On May 12, tens of thousands of people united to march on Wall Street, rally against budget cuts that will severely impact our communities and social safety net, and demand that banks and Wall Street corporations pay their fair share.
The energy and momentum before and on the day of the rally were remarkable. But May 12 has come and gone, and we must go Beyond May 12 to ensure that the budget is no longer balanced on the backs of the poor and working class. It is time for Mayor Bloomberg to consider revenue-generating options instead of cutting the programs and services that are keeping many New Yorkers’ heads above water.
Good news: the momentum of the May 12 rally is spreading across the country. People in Ohio last week rallied outside the JP Morgan Chase Annual Shareholders meeting to bring attention to the high rate of foreclosures in Columbus. A group of teachers in Oakland, California, occupied a downtown Wells Fargo Bank to protest mass layoffs. People throughout the nation are faced with budgets that include drastic cuts to human services, massive layoffs of public employees, and reductions in education funding, and they’re asking their elected officials – aren’t there other options?
Tough choices need to be made, but the reality is that there are other options that our city, state, and federal elected officials are not considering. Revenue options like closing tax loopholes, cutting for-profit contracts in the same way government is cutting human services contracts, and continuing current tax levels for the wealthy would help close deficits while maintaining core services.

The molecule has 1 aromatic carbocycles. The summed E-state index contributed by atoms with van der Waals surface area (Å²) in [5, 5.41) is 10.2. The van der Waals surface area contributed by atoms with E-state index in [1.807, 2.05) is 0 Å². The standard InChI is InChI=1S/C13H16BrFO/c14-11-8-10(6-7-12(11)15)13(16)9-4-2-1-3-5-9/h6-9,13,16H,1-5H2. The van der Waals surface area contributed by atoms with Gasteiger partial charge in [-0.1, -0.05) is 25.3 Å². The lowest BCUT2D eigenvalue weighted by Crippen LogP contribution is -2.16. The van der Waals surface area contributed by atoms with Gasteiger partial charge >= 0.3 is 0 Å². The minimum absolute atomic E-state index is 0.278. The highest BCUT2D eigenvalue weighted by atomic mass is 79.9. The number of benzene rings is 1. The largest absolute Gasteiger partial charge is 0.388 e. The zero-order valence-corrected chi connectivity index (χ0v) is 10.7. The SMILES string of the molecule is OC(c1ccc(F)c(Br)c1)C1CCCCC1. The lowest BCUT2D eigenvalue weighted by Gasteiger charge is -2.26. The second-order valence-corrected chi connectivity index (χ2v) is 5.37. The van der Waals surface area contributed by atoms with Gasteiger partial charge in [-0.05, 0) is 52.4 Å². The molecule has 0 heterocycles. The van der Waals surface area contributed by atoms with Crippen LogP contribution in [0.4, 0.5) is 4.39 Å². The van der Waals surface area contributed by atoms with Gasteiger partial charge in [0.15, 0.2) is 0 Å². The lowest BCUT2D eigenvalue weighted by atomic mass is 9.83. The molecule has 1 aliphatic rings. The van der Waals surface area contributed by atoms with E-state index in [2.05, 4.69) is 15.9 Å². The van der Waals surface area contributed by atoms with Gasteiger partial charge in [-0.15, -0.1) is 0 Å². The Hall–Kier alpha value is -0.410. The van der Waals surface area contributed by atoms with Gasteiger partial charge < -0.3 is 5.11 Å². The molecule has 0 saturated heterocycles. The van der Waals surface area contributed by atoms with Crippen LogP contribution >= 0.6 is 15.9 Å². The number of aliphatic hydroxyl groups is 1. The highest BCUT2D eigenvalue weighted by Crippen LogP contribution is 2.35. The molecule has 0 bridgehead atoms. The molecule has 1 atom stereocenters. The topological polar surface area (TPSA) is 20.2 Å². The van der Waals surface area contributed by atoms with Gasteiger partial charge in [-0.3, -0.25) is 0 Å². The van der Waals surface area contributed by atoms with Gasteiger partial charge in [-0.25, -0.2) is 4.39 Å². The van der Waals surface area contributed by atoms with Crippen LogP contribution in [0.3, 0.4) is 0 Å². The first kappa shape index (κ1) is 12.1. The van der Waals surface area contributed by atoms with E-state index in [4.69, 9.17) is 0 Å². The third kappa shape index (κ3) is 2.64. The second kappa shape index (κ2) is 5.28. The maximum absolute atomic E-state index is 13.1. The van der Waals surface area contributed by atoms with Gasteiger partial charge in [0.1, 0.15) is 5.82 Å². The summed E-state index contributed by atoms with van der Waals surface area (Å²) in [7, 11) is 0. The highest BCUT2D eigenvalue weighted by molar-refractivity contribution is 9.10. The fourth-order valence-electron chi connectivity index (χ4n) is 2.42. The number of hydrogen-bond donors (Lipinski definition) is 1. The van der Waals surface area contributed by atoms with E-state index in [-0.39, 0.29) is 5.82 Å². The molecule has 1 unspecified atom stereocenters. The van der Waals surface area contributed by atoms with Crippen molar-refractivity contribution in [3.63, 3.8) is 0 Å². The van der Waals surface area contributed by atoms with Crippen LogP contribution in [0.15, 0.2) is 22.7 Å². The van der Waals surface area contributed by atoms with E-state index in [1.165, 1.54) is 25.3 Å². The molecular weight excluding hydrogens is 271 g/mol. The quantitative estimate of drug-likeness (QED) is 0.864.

Some elected officials, like Speaker of the New York Assembly Shelly Silver, are supporting revenue alternatives; he has reintroduced the Millionaire’s Tax for New York State. Raising revenue at both the state and city level is what we need to do. Governor Cuomo’s decision to let the Millionaire’s Tax expire at the end of this year was a bad one. As was reported in a blog in the Wall Street Journal this week, many states, New York included, are seeing unexpected revenues come in (payments of Millionaire’s Tax). In a follow up to that WSJ piece, the American Prospect reported that now is not the time to be cutting taxes (or letting them expire) but raising them. If we think budget scenarios are tough now, wait until next year. Revenue is desperately needed across the country and specifically here in New York. This year alone, the human services sector is looking at $400 million in cuts at the city level. Cutting revenue raisers now will put city and state budgets in even more dire straights next year.
The On May 12 coalition is now the Beyond May 12 coalition, and it’s organizing to continue to speak up and out about the unfair situation New York City finds itself in. Knowing that the rich are getting richer and the wealth divide is becoming wider is unacceptable. Beyond May 12 is working on a series of actions and media activity to be rolled out over the next few weeks. HSC is excited to continue to be a part of this coalition as it directly relates to our Who Cares? I Do. Campaign and our continued fight to get our elected officials to support revenue options as the Mayor and City Council hash out the FY12 City budget.
Contributed by: Shana Mosher of the Human Services Council of NYC